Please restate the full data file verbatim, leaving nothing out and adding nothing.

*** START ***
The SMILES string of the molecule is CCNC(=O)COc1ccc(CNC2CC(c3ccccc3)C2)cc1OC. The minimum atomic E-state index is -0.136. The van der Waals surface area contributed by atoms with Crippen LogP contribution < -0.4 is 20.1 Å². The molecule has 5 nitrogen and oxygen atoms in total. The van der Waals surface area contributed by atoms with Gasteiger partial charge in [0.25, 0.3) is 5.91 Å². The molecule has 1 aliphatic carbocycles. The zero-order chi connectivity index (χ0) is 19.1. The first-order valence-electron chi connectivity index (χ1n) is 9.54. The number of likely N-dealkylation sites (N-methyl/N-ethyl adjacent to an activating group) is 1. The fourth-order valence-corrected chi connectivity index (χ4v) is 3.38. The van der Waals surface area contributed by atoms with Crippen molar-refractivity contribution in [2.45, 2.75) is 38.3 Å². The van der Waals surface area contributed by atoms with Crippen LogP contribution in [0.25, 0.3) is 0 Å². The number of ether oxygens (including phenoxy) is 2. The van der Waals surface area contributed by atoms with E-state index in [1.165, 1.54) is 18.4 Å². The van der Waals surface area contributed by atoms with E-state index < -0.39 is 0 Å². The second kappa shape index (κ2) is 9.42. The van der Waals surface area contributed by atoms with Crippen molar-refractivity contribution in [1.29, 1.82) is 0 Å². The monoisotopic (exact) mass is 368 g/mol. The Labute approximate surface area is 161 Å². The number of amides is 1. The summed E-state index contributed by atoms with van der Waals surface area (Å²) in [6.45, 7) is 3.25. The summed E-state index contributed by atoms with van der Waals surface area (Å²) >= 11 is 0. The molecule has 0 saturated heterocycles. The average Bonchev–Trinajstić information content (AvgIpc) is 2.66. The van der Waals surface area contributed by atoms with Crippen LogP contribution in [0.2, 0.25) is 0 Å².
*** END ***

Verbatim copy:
The SMILES string of the molecule is CCNC(=O)COc1ccc(CNC2CC(c3ccccc3)C2)cc1OC. The minimum atomic E-state index is -0.136. The van der Waals surface area contributed by atoms with Crippen LogP contribution < -0.4 is 20.1 Å². The molecule has 5 nitrogen and oxygen atoms in total. The van der Waals surface area contributed by atoms with Gasteiger partial charge in [0.25, 0.3) is 5.91 Å². The molecule has 1 aliphatic carbocycles. The zero-order chi connectivity index (χ0) is 19.1. The first-order valence-electron chi connectivity index (χ1n) is 9.54. The number of likely N-dealkylation sites (N-methyl/N-ethyl adjacent to an activating group) is 1. The fourth-order valence-corrected chi connectivity index (χ4v) is 3.38. The van der Waals surface area contributed by atoms with Crippen molar-refractivity contribution in [2.45, 2.75) is 38.3 Å². The van der Waals surface area contributed by atoms with Crippen LogP contribution in [0.25, 0.3) is 0 Å². The number of ether oxygens (including phenoxy) is 2. The van der Waals surface area contributed by atoms with E-state index in [1.165, 1.54) is 18.4 Å². The van der Waals surface area contributed by atoms with E-state index < -0.39 is 0 Å². The second kappa shape index (κ2) is 9.42. The van der Waals surface area contributed by atoms with Crippen molar-refractivity contribution in [1.29, 1.82) is 0 Å². The monoisotopic (exact) mass is 368 g/mol. The Labute approximate surface area is 161 Å². The number of amides is 1. The summed E-state index contributed by atoms with van der Waals surface area (Å²) in [6.45, 7) is 3.25. The summed E-state index contributed by atoms with van der Waals surface area (Å²) >= 11 is 0. The molecule has 0 saturated heterocycles. The average Bonchev–Trinajstić information content (AvgIpc) is 2.66. The van der Waals surface area contributed by atoms with Crippen LogP contribution in [0.2, 0.25) is 0 Å².